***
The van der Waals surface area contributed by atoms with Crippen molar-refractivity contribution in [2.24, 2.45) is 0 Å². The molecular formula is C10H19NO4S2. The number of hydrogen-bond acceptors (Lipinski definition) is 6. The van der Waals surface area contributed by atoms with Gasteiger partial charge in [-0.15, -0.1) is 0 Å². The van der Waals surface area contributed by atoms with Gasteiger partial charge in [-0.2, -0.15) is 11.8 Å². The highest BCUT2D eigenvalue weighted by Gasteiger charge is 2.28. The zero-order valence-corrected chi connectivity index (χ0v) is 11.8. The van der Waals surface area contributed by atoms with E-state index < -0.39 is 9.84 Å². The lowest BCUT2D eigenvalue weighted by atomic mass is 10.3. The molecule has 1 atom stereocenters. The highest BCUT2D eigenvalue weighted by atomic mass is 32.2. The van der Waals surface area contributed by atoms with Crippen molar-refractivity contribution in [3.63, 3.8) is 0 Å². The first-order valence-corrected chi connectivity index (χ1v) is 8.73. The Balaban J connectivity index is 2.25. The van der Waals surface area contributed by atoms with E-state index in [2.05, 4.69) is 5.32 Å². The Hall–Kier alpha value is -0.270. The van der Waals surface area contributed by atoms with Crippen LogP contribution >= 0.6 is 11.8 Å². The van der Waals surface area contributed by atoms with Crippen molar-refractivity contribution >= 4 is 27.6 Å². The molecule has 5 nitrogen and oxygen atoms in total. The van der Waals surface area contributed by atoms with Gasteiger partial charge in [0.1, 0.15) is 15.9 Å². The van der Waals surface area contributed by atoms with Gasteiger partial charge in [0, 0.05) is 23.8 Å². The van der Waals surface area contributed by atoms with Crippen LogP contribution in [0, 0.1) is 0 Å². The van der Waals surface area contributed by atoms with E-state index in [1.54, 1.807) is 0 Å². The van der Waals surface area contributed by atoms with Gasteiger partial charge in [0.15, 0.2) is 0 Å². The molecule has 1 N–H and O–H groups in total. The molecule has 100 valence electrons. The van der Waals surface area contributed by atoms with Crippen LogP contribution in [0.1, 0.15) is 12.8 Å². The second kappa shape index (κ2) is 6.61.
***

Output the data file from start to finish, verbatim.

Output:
The van der Waals surface area contributed by atoms with Crippen molar-refractivity contribution in [2.24, 2.45) is 0 Å². The molecular formula is C10H19NO4S2. The number of hydrogen-bond acceptors (Lipinski definition) is 6. The van der Waals surface area contributed by atoms with Gasteiger partial charge in [-0.15, -0.1) is 0 Å². The van der Waals surface area contributed by atoms with Gasteiger partial charge in [-0.2, -0.15) is 11.8 Å². The highest BCUT2D eigenvalue weighted by Gasteiger charge is 2.28. The zero-order valence-corrected chi connectivity index (χ0v) is 11.8. The van der Waals surface area contributed by atoms with E-state index < -0.39 is 9.84 Å². The lowest BCUT2D eigenvalue weighted by atomic mass is 10.3. The molecule has 1 atom stereocenters. The highest BCUT2D eigenvalue weighted by atomic mass is 32.2. The van der Waals surface area contributed by atoms with Crippen molar-refractivity contribution in [3.63, 3.8) is 0 Å². The first-order valence-corrected chi connectivity index (χ1v) is 8.73. The Balaban J connectivity index is 2.25. The van der Waals surface area contributed by atoms with E-state index in [2.05, 4.69) is 5.32 Å². The Hall–Kier alpha value is -0.270. The van der Waals surface area contributed by atoms with Crippen LogP contribution >= 0.6 is 11.8 Å². The van der Waals surface area contributed by atoms with Crippen molar-refractivity contribution >= 4 is 27.6 Å². The molecule has 5 nitrogen and oxygen atoms in total. The van der Waals surface area contributed by atoms with Gasteiger partial charge in [0.1, 0.15) is 15.9 Å². The van der Waals surface area contributed by atoms with Gasteiger partial charge in [0, 0.05) is 23.8 Å². The van der Waals surface area contributed by atoms with Crippen LogP contribution in [0, 0.1) is 0 Å². The van der Waals surface area contributed by atoms with E-state index in [1.54, 1.807) is 0 Å². The van der Waals surface area contributed by atoms with Gasteiger partial charge in [0.15, 0.2) is 0 Å². The molecule has 1 N–H and O–H groups in total. The molecule has 100 valence electrons. The van der Waals surface area contributed by atoms with Crippen LogP contribution in [0.1, 0.15) is 12.8 Å². The second kappa shape index (κ2) is 6.61.